Notaries in London have a wealth of expertise when it comes to what documents can be certified and what procedure must be followed. It is frequently the case that notaries familiar with the subject-area will be able to provide advice on the nature and effect of a document, its drafting as well as its correct execution.  A London Notary Public will then usually be able to offer clients additional "legalisation" services . This means that these notaries will be able to assist not just with the certification of a specific document, but also its inter-country validation through the UK Foreign and Commonwealth Office (known as the “Apostille” procedure) and/or a particular Embassy or Consulate.




by Allan Carton 04 Apr, 2017

We deal regularly with documents relating to protection of patents, copyright, trademarks and industrial designs when clients want to protect their brand, products and service in markets across the world. If you trading abroad, this video gives a useful introduction to steps you should take.  We can help you notarise, legalise and translate documents; and with the benefit of our experience and global contacts, we can also help you find lawyers, patent attorneys and others advisors to help you get this right first time.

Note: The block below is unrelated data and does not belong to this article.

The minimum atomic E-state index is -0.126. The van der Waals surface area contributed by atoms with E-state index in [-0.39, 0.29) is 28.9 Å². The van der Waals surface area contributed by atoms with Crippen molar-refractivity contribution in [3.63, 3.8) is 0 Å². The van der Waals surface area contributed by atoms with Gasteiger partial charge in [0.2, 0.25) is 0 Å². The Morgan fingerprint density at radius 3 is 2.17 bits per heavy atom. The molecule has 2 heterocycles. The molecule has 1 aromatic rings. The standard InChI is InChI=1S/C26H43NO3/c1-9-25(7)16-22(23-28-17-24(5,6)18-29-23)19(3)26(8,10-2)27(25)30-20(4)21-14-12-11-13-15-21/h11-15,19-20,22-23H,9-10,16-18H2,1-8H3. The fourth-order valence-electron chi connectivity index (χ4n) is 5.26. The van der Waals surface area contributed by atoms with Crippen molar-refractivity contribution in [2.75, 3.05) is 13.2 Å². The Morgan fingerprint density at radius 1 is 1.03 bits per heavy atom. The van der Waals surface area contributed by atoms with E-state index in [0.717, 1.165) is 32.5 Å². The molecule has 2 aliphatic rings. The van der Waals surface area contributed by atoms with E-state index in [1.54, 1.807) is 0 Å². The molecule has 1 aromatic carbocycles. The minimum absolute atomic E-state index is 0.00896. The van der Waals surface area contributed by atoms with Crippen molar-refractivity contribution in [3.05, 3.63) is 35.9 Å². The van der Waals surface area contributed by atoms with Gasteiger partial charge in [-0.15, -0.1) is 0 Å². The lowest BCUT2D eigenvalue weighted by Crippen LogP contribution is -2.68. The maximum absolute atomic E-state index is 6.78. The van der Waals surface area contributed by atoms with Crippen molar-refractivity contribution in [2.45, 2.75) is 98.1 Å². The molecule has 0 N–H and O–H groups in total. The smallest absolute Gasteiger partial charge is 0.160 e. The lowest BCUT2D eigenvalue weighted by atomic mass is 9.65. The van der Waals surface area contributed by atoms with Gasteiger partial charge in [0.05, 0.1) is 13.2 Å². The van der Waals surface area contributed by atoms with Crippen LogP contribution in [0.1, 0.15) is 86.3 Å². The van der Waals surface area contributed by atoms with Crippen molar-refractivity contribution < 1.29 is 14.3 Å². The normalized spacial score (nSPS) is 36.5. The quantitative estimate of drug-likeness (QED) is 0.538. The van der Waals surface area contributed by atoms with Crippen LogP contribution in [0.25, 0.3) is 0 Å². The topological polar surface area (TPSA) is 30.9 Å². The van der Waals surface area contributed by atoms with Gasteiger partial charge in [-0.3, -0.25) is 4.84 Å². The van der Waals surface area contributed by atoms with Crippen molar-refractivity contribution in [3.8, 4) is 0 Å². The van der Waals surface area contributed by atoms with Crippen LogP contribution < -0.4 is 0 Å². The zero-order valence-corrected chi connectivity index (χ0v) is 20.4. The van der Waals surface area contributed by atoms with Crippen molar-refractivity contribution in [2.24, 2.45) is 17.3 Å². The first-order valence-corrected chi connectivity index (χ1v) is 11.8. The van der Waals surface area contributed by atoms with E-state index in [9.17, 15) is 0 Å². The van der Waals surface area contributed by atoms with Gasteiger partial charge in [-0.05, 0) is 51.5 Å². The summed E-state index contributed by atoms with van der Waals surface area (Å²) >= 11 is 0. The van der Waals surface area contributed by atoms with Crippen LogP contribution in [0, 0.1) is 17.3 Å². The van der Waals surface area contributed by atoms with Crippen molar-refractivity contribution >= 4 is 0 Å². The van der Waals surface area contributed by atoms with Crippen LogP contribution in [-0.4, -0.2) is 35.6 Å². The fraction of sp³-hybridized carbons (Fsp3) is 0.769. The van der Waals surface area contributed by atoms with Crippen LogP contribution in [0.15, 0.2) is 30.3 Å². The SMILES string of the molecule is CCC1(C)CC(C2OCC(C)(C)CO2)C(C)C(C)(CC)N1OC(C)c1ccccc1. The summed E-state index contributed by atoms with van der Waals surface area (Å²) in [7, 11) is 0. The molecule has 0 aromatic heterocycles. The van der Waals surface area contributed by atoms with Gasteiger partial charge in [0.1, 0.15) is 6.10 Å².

by Allan Carton 04 Apr, 2017
As a London notary public, we notarise documents to be used in other countries on a daily basis.   Having an insight into the legal system operating in a particular country and being able to speak the language is of real benefit to the notary and his or her client.  As a leading provider of notarial services London, De Pinna is often asked to notarise documents for Italy.  Our specialist Italian department are on hand to provide this service.